The NOT-S comprises a structured interview and a clinical examination (Table 1). The interview was performed by reading the questions contained in the questionnaire for each domain. One examiner previously calibrated and performed the interview and the clinical examination (Doctor of Dental Science and Master’s degree student). Each domain has one to five items, which matches the complexity of the evaluated function. The interviewer marked “yes” if the answer to one of the questions or the performance of one of the items contained criteria indicating an impaired function. Each domain is scored 0 or 1. The domain is scored 0 if no item is marked “yes”. The presence of at least one “yes” in a domain is scored 1, indicating a dysfunction in that domain. The NOT-S total score ranges from 0 to 12. The greater the NOT-S score, the greater the orofacial dysfunction.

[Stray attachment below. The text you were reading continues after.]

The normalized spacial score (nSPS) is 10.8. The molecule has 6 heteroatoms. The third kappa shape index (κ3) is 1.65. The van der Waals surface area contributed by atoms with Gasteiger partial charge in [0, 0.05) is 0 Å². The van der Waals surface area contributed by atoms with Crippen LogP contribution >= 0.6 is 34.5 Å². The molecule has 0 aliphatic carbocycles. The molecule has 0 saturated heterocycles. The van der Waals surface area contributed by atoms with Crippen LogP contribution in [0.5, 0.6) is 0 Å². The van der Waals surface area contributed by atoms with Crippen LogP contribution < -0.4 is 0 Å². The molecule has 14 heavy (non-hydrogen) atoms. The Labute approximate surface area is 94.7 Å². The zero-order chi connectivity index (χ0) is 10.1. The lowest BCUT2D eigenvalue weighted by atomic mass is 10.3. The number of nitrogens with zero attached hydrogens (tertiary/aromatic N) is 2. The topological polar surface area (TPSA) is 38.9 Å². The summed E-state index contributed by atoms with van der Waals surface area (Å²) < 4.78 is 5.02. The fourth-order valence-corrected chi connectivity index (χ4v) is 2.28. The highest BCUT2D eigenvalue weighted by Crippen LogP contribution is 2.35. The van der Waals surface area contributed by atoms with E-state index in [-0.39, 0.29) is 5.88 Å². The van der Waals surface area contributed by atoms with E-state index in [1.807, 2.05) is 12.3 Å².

Table 1 Nordic Orofacial Test-Screening (NOT-S) domains 

NOT-S Interview NOT-S Examination
I Sensory Function 1 Face at rest
II Breathing 2 Nose breathing
III Habits 3 Facial expression
IV Chewing and swallowing 4 Masticatory muscle and jaw function
V Drooling 5 Oral motor function
VI Dryness of the mouth 6 Speech

Sample Size Calculation

The sample size was calculated according to Asten et al. 17) , with level of significance of 5%, power test of 80%, p1 estimate of 77%, and p2 estimate of 98%. The minimum sample size was 38 individuals per group.

Statistical Analysis